Celebrating Albany’s History: “Albany Ale”


C.H. Evans Brewing Co. Brews 19th Century Recipe of “Albany Ale”

Celebrating Albany’s History, 200 Year Old Beer Recipe On-Tap Now


ALBANY, N.Y. – C.H. Evans Brewing Co. at the Albany Pump Station teamed up with Craig Gravina, the author of “Upper Hudson Valley Beer” to brew “Albany Ale” using a 19th century version that was retrieved by Gravina. “Albany Ale” will be on tap exclusively at C.H. Evans Brewing Company at the Albany Pump Station starting today, September 2, 2015.

“Albany Ale” is a truly unique style, indigenous to the Hudson Valley, it’s not totally equitable to other styles of the time like a stout, brown, pale or strong but is similar to many of the larger more historically significant styles of beer. “Albany Ale” has also experienced many changes and adjustments throughout its history.

“This latest installment of Albany Ale is based on a recipe from the early 19th century. Craig Gravina, author of “Upper Hudson Valley Beer,” graciously dug up a version of this era of Albany Ale and we were fortunate enough to receive said recipe”, said Ryan Demler, Head Brewer at C.H. Evans Brewing Co. “We made a few slight variations (different yeast selection and a few different hops) but largely stayed true to the original style.”

Our version of the 1830s recipe uses New York grown and malted 6-row barley from Pioneer Malting in Rochester, NY as well as NY produced honey from B’s Honey in Watervliet. As with many older styles of beer, “Albany Ale” was brewed with hops, though at the time there wasn’t a distinction as to the types or timing of additions, so we took a bit of creative license here and used some cluster variety hops and a token amount of NYS grown Cascade.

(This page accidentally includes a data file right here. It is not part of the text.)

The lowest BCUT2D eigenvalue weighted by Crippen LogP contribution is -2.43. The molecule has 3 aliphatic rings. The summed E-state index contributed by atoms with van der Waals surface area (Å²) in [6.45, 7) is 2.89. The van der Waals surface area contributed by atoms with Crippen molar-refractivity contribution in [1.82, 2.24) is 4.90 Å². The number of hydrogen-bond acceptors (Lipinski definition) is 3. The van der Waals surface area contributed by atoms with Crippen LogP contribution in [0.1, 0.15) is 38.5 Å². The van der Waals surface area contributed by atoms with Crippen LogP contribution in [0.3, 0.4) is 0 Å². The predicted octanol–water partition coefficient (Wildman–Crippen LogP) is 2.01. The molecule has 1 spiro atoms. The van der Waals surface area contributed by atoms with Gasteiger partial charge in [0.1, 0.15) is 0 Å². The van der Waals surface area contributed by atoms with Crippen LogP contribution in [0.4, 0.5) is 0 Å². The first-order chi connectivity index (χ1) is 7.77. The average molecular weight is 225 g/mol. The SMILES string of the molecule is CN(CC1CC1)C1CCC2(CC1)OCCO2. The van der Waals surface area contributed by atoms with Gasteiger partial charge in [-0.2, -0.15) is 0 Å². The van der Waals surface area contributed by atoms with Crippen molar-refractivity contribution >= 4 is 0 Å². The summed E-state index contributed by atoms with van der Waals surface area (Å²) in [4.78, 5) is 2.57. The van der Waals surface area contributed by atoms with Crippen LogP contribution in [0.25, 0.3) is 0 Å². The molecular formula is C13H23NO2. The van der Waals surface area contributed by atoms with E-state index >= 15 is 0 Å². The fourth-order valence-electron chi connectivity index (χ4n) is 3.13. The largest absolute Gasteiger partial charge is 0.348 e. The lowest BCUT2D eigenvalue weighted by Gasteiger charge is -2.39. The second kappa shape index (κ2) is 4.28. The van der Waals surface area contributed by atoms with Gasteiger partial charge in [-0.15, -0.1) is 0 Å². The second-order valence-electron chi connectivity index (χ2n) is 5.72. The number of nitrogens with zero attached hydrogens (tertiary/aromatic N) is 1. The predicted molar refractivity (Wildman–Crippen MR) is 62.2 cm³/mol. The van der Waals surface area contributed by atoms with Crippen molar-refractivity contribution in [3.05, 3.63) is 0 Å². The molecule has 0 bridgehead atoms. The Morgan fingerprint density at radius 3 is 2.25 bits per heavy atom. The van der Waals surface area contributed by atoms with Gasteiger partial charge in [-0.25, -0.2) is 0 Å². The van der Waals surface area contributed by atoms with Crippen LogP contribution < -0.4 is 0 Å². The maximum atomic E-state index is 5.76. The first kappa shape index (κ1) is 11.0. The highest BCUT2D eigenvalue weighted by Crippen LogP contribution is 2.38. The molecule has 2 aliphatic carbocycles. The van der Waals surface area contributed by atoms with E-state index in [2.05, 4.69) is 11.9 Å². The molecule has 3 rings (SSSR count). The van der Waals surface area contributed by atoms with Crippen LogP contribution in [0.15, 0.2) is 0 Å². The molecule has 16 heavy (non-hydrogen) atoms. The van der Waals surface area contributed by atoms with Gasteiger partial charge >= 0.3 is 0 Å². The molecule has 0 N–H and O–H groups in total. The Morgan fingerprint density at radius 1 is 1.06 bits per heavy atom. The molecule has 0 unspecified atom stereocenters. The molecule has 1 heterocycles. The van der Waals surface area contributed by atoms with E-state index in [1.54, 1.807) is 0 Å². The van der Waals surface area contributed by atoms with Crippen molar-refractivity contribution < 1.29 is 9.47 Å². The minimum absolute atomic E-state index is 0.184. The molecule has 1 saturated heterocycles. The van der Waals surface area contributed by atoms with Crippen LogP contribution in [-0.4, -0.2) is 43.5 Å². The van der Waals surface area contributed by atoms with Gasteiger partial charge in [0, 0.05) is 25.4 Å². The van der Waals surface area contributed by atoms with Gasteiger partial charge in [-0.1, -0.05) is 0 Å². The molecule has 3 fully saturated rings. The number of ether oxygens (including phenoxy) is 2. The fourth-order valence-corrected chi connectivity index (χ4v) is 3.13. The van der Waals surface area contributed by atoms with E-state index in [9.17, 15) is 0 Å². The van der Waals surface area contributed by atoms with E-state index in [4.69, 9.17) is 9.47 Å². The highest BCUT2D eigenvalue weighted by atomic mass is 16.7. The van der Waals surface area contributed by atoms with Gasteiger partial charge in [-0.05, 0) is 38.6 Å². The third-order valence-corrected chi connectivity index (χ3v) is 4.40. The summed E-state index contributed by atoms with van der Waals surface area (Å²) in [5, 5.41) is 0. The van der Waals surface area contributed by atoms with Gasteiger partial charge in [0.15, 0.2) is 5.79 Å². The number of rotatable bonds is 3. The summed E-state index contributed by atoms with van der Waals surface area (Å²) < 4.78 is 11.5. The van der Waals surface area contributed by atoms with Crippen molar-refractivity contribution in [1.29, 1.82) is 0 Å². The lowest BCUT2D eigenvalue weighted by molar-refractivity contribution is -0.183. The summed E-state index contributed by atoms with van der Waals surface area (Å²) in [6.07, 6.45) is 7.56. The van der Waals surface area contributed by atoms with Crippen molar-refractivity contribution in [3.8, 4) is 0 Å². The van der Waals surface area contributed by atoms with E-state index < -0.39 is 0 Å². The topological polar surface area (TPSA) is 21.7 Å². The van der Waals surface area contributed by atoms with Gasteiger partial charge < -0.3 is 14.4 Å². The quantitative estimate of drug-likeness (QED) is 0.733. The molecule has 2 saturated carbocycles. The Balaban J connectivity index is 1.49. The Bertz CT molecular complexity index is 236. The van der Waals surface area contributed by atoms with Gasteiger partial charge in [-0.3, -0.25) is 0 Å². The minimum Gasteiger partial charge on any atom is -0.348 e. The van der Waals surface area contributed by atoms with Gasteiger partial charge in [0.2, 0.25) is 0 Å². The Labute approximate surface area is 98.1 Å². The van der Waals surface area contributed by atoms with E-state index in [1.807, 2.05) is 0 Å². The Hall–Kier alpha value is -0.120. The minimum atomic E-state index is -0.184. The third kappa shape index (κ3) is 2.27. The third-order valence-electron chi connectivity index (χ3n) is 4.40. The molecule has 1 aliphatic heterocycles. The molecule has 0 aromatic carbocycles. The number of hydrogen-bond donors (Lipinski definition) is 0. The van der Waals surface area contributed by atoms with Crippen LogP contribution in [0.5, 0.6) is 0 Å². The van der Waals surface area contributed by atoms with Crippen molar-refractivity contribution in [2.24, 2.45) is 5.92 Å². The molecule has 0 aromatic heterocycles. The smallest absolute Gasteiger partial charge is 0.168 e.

This mid-strength beer (of the time) clocks in at 7.9% Alcohol By Volume (ABV) and drinks rather crisp and clean for a recipe nearly 200 years old. The body is light, almost sharp and dry. The relatively heavy hopping rate (for the style) and heavy use of honey result in a brew that’s dry and has a pronounced bitterness that helps clean up the finish. A bit of “breadiness” comes through from the grain and works well with the subtly piney hop flavor.


 The Evans family has been brewing commercially for three generations with the original brewery in Hudson, N.Y. in 1786 and opened its current location in Downtown Albany in 1999.